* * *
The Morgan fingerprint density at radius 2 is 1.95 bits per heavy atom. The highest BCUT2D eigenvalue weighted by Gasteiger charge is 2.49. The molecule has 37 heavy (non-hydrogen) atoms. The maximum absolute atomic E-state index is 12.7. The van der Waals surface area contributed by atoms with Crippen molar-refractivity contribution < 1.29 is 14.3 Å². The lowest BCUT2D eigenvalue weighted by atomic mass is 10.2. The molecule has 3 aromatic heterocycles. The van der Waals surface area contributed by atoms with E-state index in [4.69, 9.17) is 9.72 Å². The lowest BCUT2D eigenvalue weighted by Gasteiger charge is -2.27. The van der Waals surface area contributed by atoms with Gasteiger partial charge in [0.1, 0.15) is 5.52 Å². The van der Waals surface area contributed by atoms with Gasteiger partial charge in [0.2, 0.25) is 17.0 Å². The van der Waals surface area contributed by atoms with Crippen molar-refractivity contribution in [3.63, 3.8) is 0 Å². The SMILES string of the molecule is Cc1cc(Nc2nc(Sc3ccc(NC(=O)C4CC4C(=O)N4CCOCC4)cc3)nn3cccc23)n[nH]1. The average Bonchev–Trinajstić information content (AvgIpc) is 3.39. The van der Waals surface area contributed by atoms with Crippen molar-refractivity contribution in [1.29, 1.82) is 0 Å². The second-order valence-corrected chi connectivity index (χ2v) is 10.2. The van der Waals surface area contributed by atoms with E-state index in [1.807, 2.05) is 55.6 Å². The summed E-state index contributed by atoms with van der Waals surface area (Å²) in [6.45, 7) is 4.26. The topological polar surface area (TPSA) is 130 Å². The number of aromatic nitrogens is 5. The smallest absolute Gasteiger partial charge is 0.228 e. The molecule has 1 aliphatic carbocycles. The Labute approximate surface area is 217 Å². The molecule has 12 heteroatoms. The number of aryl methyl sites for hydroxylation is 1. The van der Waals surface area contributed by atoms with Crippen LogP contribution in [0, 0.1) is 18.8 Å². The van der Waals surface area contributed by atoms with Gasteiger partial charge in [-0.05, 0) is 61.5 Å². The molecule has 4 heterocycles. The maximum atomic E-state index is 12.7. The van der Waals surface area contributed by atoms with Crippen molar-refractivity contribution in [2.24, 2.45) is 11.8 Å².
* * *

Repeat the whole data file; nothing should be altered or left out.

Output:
The Morgan fingerprint density at radius 2 is 1.95 bits per heavy atom. The highest BCUT2D eigenvalue weighted by Gasteiger charge is 2.49. The molecule has 37 heavy (non-hydrogen) atoms. The maximum absolute atomic E-state index is 12.7. The van der Waals surface area contributed by atoms with Crippen molar-refractivity contribution < 1.29 is 14.3 Å². The lowest BCUT2D eigenvalue weighted by atomic mass is 10.2. The molecule has 3 aromatic heterocycles. The van der Waals surface area contributed by atoms with E-state index in [4.69, 9.17) is 9.72 Å². The lowest BCUT2D eigenvalue weighted by Gasteiger charge is -2.27. The van der Waals surface area contributed by atoms with Gasteiger partial charge in [0.1, 0.15) is 5.52 Å². The van der Waals surface area contributed by atoms with Gasteiger partial charge in [0.2, 0.25) is 17.0 Å². The van der Waals surface area contributed by atoms with Crippen molar-refractivity contribution in [3.63, 3.8) is 0 Å². The SMILES string of the molecule is Cc1cc(Nc2nc(Sc3ccc(NC(=O)C4CC4C(=O)N4CCOCC4)cc3)nn3cccc23)n[nH]1. The average Bonchev–Trinajstić information content (AvgIpc) is 3.39. The van der Waals surface area contributed by atoms with Crippen molar-refractivity contribution in [1.29, 1.82) is 0 Å². The second-order valence-corrected chi connectivity index (χ2v) is 10.2. The van der Waals surface area contributed by atoms with E-state index in [1.807, 2.05) is 55.6 Å². The summed E-state index contributed by atoms with van der Waals surface area (Å²) in [6.45, 7) is 4.26. The topological polar surface area (TPSA) is 130 Å². The number of aromatic nitrogens is 5. The smallest absolute Gasteiger partial charge is 0.228 e. The molecule has 1 aliphatic carbocycles. The Labute approximate surface area is 217 Å². The molecule has 12 heteroatoms. The number of aryl methyl sites for hydroxylation is 1. The van der Waals surface area contributed by atoms with Crippen LogP contribution in [0, 0.1) is 18.8 Å². The van der Waals surface area contributed by atoms with Gasteiger partial charge in [-0.05, 0) is 61.5 Å². The molecule has 4 heterocycles. The maximum atomic E-state index is 12.7. The van der Waals surface area contributed by atoms with Crippen molar-refractivity contribution in [2.24, 2.45) is 11.8 Å².